News Articles

Change Is Happening

Posted on Fri, Apr 30, 2010

How Will You Speak, Win Buy-In, and Get People Behind You?

By Suzanne Bates

A number of new research studies clearly reveal that today’s CEOs have innovation on the brain. Recent findings from the University of Chicago’s Graduate School of Business say that after years of focus on cost reduction and efficiencies, today 75% of CEOs say profitable growth is their top priority. And, according to a recent IBM survey, 65% of CEOs plan radical changes at their companies over the next two years. The IBM data is based on in-person interviews with 765 CEOs and business leaders of small, mid-sized, and large companies.

Why innovate now? According to CEO Notes, an online newsletter, 61% of CEOs from the IBM survey say they fear their competitors are making radical changes in their own business models.

They feel they must also make changes just to avoid falling behind.*

Innovation requires creativity and a well thought-out execution plan. It also requires excellent communication from the top down. The changing times require leaders to look long and hard at how they will deliver their individual message. They have to articulate a clear vision of where the organization is going as well as why it must go there. Winning buy-in and getting people behind you can sometimes be more challenging than coming up with a strategic plan.

Case Study: The New CEO

A brand new CEO earned the top job after milestone achievements that moved the company forward. Change was essential in a competitive industry where the company had lost market share, and he had already developed a clear idea for the company’s new strategic direction.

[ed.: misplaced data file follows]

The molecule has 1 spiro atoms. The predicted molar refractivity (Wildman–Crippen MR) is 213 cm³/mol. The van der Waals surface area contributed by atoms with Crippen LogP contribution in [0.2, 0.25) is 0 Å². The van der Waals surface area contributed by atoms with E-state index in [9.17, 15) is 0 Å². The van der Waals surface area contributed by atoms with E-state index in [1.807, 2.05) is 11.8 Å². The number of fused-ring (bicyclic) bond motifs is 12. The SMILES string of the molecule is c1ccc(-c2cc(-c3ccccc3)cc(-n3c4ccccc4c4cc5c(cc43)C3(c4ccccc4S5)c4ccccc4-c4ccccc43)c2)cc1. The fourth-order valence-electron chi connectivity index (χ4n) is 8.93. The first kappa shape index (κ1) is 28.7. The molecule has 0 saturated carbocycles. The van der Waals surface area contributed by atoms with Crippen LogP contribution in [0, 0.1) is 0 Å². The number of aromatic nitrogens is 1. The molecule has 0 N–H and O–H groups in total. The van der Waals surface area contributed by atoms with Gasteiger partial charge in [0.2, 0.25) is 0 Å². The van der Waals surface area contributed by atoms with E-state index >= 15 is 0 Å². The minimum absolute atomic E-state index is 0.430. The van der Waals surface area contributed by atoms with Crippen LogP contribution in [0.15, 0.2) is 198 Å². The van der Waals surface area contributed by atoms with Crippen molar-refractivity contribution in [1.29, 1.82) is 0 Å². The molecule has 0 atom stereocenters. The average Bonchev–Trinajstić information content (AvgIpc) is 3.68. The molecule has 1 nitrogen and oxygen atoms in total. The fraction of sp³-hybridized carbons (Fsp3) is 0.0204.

As he prepared to kick off the radical new tactical plan, he wondered how he could convince everyone in the organization it had to be done. The company was stable, and most employees beyond the top echelon did not perceive the threat that was looming on the horizon.

As we worked with the CEO, he came to realize that in order to win buy-in he had to paint a clear picture of his vision of what the company would look like in the future, and he had to provide a real, compelling reason to change. Stability was highly valued in this organization so the strategy would require some painful, short term disruptions.

The first part of his presentation painted the CEO’s picture of the future and explained why his vision would benefit the company as a whole. The second part outlined the change that would be required, punctuated by stories meant to illustrate and inspire. He had many stories of individuals who had already contributed great new ideas. They had been leaders in the change process. He also talked about the history of those who had brought innovations to the industry. He even told a few stories from his own experience that demonstrated how he learned to handle change.

The presentation was an unqualified success.

Paint a picture for others to help them see what you see, and you are well on the road to winning buy in. People want to be part of something successful. They yearn to contribute to the solution.

They want to give their talents to the effort. When you communicate effectively, your employees feel good because they know they own a piece of the company’s success.

What if the change is radical? Remember the most important word in persuasive communication is “why.” Why does the company need to change? If there is a big enough reason and that reason touches your employees in an important way, you can win hearts and minds. The job of the leader is to find the why and articulate it clearly to all.